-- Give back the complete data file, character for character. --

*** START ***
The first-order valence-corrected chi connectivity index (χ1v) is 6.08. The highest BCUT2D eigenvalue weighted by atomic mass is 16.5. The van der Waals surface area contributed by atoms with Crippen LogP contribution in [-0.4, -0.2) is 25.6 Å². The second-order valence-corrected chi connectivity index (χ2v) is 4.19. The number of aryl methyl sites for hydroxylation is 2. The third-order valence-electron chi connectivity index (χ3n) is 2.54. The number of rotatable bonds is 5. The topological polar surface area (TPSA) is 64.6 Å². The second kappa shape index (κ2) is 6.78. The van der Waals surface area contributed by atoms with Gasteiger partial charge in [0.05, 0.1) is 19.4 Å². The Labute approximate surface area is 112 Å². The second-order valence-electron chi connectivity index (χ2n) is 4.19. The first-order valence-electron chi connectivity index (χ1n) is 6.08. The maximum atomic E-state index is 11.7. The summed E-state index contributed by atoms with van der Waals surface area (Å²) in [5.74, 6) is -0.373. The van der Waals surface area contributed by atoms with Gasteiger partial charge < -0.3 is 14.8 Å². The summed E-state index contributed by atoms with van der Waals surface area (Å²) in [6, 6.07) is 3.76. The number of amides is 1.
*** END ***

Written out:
The first-order valence-corrected chi connectivity index (χ1v) is 6.08. The highest BCUT2D eigenvalue weighted by atomic mass is 16.5. The van der Waals surface area contributed by atoms with Crippen LogP contribution in [-0.4, -0.2) is 25.6 Å². The second-order valence-corrected chi connectivity index (χ2v) is 4.19. The number of aryl methyl sites for hydroxylation is 2. The third-order valence-electron chi connectivity index (χ3n) is 2.54. The number of rotatable bonds is 5. The topological polar surface area (TPSA) is 64.6 Å². The second kappa shape index (κ2) is 6.78. The van der Waals surface area contributed by atoms with Gasteiger partial charge in [0.05, 0.1) is 19.4 Å². The Labute approximate surface area is 112 Å². The second-order valence-electron chi connectivity index (χ2n) is 4.19. The first-order valence-electron chi connectivity index (χ1n) is 6.08. The maximum atomic E-state index is 11.7. The summed E-state index contributed by atoms with van der Waals surface area (Å²) in [5.74, 6) is -0.373. The van der Waals surface area contributed by atoms with Gasteiger partial charge < -0.3 is 14.8 Å². The summed E-state index contributed by atoms with van der Waals surface area (Å²) in [6, 6.07) is 3.76. The number of amides is 1.